Uma banca de DEFESA de MESTRADO foi cadastrada pelo programa.
DATE: 23/04/2020
TIME: 09:00
LOCAL: Por videoconferência

From “ginga” to “sardinha”: ethnoichthyology and molecular systematics of small fishes of cultural value from the Brazilian coast


Fishery resources, Clupeidae, Ethnozoology, Culturally important species, Mitochondrial DNA

BIG AREA: Ciências Biológicas
AREA: Zoologia
SUBÁREA: Taxonomia dos Grupos Recentes

The assessment of fishery stocks for sustainable management and conservation measures are made using fishery statistics, which requires reliable data and is, in most cases, based on popular names. However, basic data such as taxonomy, popular names, geographical distribution, and delimitation of stocks, for example, often are not available, which compromise fishery management. Thus, this project combines ethnoichthyology and phylogeographic analyses of two clupeids Opisthonema oglinum and Harengula spp. to identify their popular names and investigate their phylogeographic patterns, and then delimit fish stocks on
the Brazilian coast. In the first chapter, I describe the perception of fishers and local consumers of what is “ginga”, which are small coastal fish and are part of the typical dish “ginga com tapioca”, an intangible cultural heritage of the Rio Grande do Norte state. Through interviews and specimens at fish markets in six locations in three states of northeastern Brazil, I found that “ginga” consists of juvenile individuals of some sardine and anchovy species, and that the only difference between “ginga” and sardine is the size, “ginga” representing the smaller fishes and sardines the larger, sometimes of the same species. The popular name is basically restricted to the metropolitan region of Natal city. In addition, the “ginga” can be considered a "culturally important species" and, therefore, should among the target species for conservation and local management. In the second chapter, I compare the phylogeographic patterns of the two most representative groups of “ginga”, O. oglinum and Harengula spp., along their supposed Western Atlantic distributions using mitochondrial markers. In addition, I investigate how many stocks of these taxa are on the Brazilian coast and in the oceanic archipelago of Fernando de Noronha. In this archipelago, where sardines are used as bait for artisanal fishing, a conflict between fishermen and environmental agencies is underway, and the lack of basic data, including the identity of the species, is essential for sustainable management. Our results indicate O. oglinum as a single species in the entire Western Atlantic and with population structure between Brazil, USA + Mexico and Bermuda, and Harengula as three species, Harengula clupeola and H. jaguana in North America and the Caribbean and one distinct species in Brazil. Furthermore, the date of separation between the Harengula species in the northern hemisphere and Brazil coincides with the increased discharge of the Amazon and Orinoco rivers. With these results it is possible to observe that, despite the similar biology, O. oglinum and Harengula spp. they do not have the same phylogeographic pattern and must be handled differently.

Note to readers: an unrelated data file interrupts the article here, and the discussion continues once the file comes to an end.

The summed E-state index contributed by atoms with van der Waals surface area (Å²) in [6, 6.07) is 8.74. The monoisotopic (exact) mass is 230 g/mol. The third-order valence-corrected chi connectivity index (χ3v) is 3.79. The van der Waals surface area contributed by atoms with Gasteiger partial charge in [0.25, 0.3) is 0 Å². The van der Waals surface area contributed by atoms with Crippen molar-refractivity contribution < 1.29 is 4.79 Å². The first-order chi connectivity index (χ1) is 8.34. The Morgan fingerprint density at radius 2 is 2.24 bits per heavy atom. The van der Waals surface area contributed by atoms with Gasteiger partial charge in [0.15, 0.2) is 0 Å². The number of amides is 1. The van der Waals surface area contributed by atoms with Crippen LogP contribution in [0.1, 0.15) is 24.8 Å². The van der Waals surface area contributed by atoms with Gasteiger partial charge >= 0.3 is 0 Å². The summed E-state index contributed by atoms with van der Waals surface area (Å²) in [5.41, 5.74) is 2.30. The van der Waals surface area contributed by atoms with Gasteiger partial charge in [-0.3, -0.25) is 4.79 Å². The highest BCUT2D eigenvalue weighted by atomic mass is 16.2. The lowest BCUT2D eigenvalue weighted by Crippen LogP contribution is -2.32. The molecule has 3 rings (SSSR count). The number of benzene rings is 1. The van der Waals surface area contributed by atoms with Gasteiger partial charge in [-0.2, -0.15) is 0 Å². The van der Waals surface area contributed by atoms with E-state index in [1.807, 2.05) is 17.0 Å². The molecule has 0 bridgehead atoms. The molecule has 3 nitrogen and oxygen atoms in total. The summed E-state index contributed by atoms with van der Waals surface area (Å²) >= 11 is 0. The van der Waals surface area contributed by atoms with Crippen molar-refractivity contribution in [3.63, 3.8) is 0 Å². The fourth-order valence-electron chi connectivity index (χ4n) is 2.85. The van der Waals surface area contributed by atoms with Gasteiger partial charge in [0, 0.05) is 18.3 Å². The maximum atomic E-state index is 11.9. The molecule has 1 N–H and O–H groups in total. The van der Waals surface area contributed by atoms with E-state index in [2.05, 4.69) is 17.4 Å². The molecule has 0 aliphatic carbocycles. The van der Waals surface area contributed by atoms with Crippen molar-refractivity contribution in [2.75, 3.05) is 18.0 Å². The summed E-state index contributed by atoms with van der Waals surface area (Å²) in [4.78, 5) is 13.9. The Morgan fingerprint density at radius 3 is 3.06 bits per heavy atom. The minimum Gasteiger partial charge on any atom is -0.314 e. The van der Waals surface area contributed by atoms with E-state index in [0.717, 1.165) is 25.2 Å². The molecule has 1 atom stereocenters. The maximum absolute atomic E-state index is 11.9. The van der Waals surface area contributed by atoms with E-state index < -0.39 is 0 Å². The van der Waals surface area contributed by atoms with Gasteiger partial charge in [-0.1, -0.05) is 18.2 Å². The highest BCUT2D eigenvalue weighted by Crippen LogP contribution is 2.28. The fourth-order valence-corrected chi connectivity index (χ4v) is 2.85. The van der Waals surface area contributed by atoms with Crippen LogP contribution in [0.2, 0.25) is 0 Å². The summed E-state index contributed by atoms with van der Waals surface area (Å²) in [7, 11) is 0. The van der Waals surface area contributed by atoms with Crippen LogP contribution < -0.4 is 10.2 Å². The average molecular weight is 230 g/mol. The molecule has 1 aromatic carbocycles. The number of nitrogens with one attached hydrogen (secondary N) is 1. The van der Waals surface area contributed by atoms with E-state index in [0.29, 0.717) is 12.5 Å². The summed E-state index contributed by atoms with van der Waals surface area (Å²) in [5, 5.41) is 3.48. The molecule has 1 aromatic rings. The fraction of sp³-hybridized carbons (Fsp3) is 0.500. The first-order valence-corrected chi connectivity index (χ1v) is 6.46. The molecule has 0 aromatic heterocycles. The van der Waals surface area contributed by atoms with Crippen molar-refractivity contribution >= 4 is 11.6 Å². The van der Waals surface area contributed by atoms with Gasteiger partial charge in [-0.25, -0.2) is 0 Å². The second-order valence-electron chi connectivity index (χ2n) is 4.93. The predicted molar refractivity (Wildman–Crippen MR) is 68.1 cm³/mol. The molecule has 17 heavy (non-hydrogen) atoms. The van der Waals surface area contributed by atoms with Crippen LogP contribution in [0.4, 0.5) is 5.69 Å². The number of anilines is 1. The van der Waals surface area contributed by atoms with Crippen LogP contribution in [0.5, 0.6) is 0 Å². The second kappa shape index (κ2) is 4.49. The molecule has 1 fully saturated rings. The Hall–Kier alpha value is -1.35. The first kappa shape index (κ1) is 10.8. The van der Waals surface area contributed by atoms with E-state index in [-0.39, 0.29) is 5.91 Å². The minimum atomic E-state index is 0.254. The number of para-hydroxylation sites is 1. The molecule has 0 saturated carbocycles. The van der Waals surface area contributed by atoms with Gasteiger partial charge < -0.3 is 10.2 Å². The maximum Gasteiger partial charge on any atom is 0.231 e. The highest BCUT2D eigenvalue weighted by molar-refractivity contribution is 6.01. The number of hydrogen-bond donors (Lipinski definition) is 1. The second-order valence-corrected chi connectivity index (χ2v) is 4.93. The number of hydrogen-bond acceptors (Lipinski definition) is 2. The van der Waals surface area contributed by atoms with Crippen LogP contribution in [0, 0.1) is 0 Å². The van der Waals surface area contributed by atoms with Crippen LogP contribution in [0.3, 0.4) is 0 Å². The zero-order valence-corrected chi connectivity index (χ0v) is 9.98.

Externa à Instituição - MARINA VIANNA LOEB
Presidente - 1865104 - SERGIO MAIA QUEIROZ LIMA
Externo à Instituição - UEDSON PEREIRA JACOBINA - UFAL
Notícia cadastrada em: 09/04/2020 19:57
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